While I am skeptical that there is any true threat, I do have an escape plan. I am registered with my consulate (if you haven't done so already, US citizens can register at I am on their list to receive updates on my safety. As a matter of fact, this is the last email that they sent me:
The U.S. Embassy informs U.S. citizens that despite current political tensions with North Korea there is no specific information to suggest there are imminent threats to U.S. citizens or facilities in the Republic of Korea (ROK).  The Embassy has not changed its security posture and we have not recommended that U.S. citizens who reside in, or plan to visit, the Republic of Korea take special security precautions at this time.  The U.S. Embassy takes as its highest priority the welfare of American citizens in Korea.  Should the security situation change, the Embassy will issue updated information.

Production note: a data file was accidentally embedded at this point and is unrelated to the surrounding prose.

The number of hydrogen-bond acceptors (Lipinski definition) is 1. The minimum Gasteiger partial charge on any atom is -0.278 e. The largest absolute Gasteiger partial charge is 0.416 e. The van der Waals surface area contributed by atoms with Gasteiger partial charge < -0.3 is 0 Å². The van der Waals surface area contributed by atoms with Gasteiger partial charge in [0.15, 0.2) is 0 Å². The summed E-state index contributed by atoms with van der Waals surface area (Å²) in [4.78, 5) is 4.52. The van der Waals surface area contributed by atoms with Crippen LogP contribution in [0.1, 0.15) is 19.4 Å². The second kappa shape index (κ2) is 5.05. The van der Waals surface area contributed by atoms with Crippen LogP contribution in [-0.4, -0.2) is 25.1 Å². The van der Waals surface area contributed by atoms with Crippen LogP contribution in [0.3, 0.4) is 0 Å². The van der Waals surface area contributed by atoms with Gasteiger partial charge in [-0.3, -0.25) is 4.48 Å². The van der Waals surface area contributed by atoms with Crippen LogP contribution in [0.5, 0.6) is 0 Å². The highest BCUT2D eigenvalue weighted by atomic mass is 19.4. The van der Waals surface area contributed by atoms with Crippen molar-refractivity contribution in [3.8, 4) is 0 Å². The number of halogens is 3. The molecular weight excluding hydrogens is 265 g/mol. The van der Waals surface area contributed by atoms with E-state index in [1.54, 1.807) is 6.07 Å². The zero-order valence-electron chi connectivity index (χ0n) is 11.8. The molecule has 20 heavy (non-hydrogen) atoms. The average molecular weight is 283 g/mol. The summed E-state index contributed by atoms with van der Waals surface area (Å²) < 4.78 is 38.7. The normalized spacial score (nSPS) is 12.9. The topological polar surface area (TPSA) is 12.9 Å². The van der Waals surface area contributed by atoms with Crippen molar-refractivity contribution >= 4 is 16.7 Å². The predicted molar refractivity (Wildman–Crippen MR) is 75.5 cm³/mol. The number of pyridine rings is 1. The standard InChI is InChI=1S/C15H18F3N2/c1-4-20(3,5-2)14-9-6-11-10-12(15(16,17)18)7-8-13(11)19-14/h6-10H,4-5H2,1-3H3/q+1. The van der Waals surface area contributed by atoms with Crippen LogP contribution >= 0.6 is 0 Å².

North Korea has a long history of doing exactly what they are doing right now. They make threats, they increase tensions, they shoot off rockets and claim that they are going to fire them at South Korea. And as soon as the tension is so high you think war is imminent, they acquiesce to China and the US, graciously accepting their food aid and money in exchange for ending their rocket testing and nuclear program. People in North Korea are starving. The state has an iron grip on their food supply, and there are areas which experience "micro famines". Reports of cannibalism are not unheard of, and there have even been recent reports of this happening. Check out this article entitled "The Cannibals of North Korea" from the Washington Post: North Korea is not in good shape right now, and they are looking for handouts from other countries to keep their people from starving.